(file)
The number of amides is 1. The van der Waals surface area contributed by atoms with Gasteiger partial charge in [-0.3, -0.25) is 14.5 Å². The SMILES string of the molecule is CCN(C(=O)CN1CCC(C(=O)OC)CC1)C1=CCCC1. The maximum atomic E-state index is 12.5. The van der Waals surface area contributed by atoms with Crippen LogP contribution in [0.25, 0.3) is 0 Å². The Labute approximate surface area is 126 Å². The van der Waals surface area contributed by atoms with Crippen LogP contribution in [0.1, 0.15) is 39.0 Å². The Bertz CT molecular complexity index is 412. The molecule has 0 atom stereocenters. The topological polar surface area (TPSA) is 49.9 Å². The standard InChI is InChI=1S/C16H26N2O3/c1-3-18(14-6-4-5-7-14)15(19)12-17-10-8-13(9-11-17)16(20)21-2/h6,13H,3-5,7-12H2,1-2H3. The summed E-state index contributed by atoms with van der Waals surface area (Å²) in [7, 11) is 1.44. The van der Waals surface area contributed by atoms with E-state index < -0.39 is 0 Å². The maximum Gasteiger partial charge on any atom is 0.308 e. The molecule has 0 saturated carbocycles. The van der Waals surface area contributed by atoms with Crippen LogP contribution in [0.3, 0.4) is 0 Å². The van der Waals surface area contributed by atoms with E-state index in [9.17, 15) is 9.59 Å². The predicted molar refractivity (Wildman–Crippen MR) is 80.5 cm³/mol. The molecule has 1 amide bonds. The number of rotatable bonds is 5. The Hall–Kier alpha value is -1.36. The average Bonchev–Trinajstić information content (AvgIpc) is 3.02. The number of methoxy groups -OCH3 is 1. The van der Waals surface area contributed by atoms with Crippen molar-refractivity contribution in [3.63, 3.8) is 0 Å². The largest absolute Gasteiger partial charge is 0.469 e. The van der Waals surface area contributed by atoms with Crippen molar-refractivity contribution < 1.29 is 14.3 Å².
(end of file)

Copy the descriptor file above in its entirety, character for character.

The number of amides is 1. The van der Waals surface area contributed by atoms with Gasteiger partial charge in [-0.3, -0.25) is 14.5 Å². The SMILES string of the molecule is CCN(C(=O)CN1CCC(C(=O)OC)CC1)C1=CCCC1. The maximum atomic E-state index is 12.5. The van der Waals surface area contributed by atoms with Crippen LogP contribution in [0.25, 0.3) is 0 Å². The Labute approximate surface area is 126 Å². The van der Waals surface area contributed by atoms with Crippen LogP contribution in [0.1, 0.15) is 39.0 Å². The Bertz CT molecular complexity index is 412. The molecule has 0 atom stereocenters. The topological polar surface area (TPSA) is 49.9 Å². The standard InChI is InChI=1S/C16H26N2O3/c1-3-18(14-6-4-5-7-14)15(19)12-17-10-8-13(9-11-17)16(20)21-2/h6,13H,3-5,7-12H2,1-2H3. The summed E-state index contributed by atoms with van der Waals surface area (Å²) in [7, 11) is 1.44. The van der Waals surface area contributed by atoms with E-state index < -0.39 is 0 Å². The maximum Gasteiger partial charge on any atom is 0.308 e. The molecule has 0 saturated carbocycles. The van der Waals surface area contributed by atoms with Crippen LogP contribution in [0.3, 0.4) is 0 Å². The van der Waals surface area contributed by atoms with E-state index in [9.17, 15) is 9.59 Å². The predicted molar refractivity (Wildman–Crippen MR) is 80.5 cm³/mol. The molecule has 1 amide bonds. The number of rotatable bonds is 5. The Hall–Kier alpha value is -1.36. The average Bonchev–Trinajstić information content (AvgIpc) is 3.02. The number of methoxy groups -OCH3 is 1. The van der Waals surface area contributed by atoms with Crippen molar-refractivity contribution in [3.63, 3.8) is 0 Å². The largest absolute Gasteiger partial charge is 0.469 e. The van der Waals surface area contributed by atoms with Crippen molar-refractivity contribution < 1.29 is 14.3 Å².